Sep 26 2006
Dear Ms. Tarr:
Tara Marie’s brief post is what got me to buy this book. She said “It was dark and erotic.” Those are two compelling adjectives for a romance book these days. She was right, it was both dark and erotic. I’ll add one more adjective: brave.
Hadrian St. Claire was the son of a prostitute who begged and stole on the streets of London until he was saved and put in an orphanage. There, a patron took interest in him and St. Claire remade himself into a successful portrait photographer. He specializes in capturing women, in immortalizing their deep desires and thoughts in pictures. He doesn’t hesistate to bed the women either. Unfortunately, St. Claire has another vice which is more dangerous: gambling. After a deep night at the tables, St. Clare finds himself owing 400 pounds to Bull Boyle who liked to extract a pound of flesh for every 100 pounds a debtor owed him.
St. Claire arrives home one day to be offered a proposition. Ruin Calendonia Rivers, the leader of the London suffragette movement. St. Claire, for the princely sum of five thousand pounds, is to Vanquish her –obtain a photograph of her utterly exposed. If she is vanquished, the movement will fall. St. Claire is lured by the enormous sum of money and while he is dismayed at the offer, he agrees and hopes that Calendonia is someone he doesn’t have “to work too hard at hating.”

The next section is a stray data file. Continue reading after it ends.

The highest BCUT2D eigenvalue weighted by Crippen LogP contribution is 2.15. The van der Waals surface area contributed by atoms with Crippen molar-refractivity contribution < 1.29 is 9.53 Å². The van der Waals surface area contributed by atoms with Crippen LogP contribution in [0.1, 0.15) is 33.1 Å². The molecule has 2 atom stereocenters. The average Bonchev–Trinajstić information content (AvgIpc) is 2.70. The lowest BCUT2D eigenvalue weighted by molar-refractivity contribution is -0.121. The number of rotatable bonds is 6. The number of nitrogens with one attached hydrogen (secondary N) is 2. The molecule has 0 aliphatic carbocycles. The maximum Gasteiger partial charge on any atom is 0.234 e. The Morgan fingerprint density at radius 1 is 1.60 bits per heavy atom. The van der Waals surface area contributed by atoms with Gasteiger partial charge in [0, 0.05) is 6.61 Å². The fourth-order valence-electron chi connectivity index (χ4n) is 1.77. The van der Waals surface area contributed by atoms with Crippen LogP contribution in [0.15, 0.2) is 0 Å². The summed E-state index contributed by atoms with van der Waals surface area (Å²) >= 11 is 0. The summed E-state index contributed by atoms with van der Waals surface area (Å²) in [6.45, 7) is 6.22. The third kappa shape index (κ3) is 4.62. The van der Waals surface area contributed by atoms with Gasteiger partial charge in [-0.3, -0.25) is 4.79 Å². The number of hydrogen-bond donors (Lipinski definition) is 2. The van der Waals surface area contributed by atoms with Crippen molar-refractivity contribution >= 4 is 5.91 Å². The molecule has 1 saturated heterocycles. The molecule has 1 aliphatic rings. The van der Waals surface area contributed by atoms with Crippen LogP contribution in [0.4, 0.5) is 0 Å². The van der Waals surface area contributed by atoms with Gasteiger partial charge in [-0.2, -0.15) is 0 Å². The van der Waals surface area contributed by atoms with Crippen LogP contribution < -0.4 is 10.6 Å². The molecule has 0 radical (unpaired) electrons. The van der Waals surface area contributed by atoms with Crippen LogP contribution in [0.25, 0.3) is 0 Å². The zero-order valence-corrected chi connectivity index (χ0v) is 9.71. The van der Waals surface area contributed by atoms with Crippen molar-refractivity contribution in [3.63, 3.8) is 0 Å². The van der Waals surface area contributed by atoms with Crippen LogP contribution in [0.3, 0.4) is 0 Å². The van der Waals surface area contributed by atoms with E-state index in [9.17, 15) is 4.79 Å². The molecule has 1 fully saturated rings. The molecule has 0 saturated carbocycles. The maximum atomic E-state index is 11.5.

Callie is a well-bred spinster by choice. Ten years ago, she was engaged to the son of a prominent family and she broke it off. Her family was upset with her and so she packed her bags and moved in with her Aunt Charlotte where she has lived ever since. Callie is drawn to Hadrian just as he is drawn to her. She is purposeful and decent and while it pains him to debase her, he must or suffer dire consequences. This is the dark part of the story.
The erotic part of the story is the vanquishing of Callie. Hadrian employs his formidable charisma to seduce her and of course, the seduction works both ways. He appreciates all that is good in Callie, her vulnerabilities and her strengths and her courage.
At the critical moments of the book, there seemed to be an easier path and you always took the more difficult one and for that I thought the book was brave. Sometimes I wondered if it wasn’t a little contrived to take the difficult path but overall I appreciated it.
So what keeps this book from being a keeper? There were some extraneous characters which I thought were inserted merely to create interest in a sequel and added nothing to the story. The villian was not only over the top but a covenient scapegoat for everything. There is the infamous sex scene which seemed, like the extraneous characters, to be gratuitous.
But the plot was tight, the suffragette issues were not overdone, and Callie and Hadrian were a touching pair whose HEA was well earned. Thanks to Tara Marie for recommending it and thanks to you for writing it. B.